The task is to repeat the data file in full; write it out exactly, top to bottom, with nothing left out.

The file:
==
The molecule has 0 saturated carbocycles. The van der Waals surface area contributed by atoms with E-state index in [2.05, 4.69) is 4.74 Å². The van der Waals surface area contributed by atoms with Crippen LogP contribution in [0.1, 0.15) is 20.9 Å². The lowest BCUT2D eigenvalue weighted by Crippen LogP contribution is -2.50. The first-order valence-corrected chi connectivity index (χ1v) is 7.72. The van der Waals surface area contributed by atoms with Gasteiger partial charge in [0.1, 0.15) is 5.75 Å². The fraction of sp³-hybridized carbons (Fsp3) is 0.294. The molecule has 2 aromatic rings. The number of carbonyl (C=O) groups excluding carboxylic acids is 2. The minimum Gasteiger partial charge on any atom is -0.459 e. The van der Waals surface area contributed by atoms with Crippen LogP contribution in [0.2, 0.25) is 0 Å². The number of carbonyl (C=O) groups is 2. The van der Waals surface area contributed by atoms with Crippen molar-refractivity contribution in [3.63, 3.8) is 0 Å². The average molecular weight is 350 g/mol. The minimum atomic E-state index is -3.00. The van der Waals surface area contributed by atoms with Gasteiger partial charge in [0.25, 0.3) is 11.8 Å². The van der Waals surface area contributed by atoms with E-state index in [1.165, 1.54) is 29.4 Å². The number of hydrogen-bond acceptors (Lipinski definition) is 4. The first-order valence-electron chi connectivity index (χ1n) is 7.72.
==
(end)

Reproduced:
The molecule has 0 saturated carbocycles. The van der Waals surface area contributed by atoms with E-state index in [2.05, 4.69) is 4.74 Å². The van der Waals surface area contributed by atoms with Crippen LogP contribution in [0.1, 0.15) is 20.9 Å². The lowest BCUT2D eigenvalue weighted by Crippen LogP contribution is -2.50. The first-order valence-corrected chi connectivity index (χ1v) is 7.72. The van der Waals surface area contributed by atoms with Gasteiger partial charge in [0.1, 0.15) is 5.75 Å². The fraction of sp³-hybridized carbons (Fsp3) is 0.294. The molecule has 2 aromatic rings. The number of carbonyl (C=O) groups excluding carboxylic acids is 2. The minimum Gasteiger partial charge on any atom is -0.459 e. The van der Waals surface area contributed by atoms with Crippen LogP contribution in [0.2, 0.25) is 0 Å². The number of carbonyl (C=O) groups is 2. The van der Waals surface area contributed by atoms with Crippen molar-refractivity contribution in [3.63, 3.8) is 0 Å². The average molecular weight is 350 g/mol. The minimum atomic E-state index is -3.00. The van der Waals surface area contributed by atoms with Gasteiger partial charge in [0.25, 0.3) is 11.8 Å². The van der Waals surface area contributed by atoms with E-state index in [1.165, 1.54) is 29.4 Å². The number of hydrogen-bond acceptors (Lipinski definition) is 4. The first-order valence-electron chi connectivity index (χ1n) is 7.72.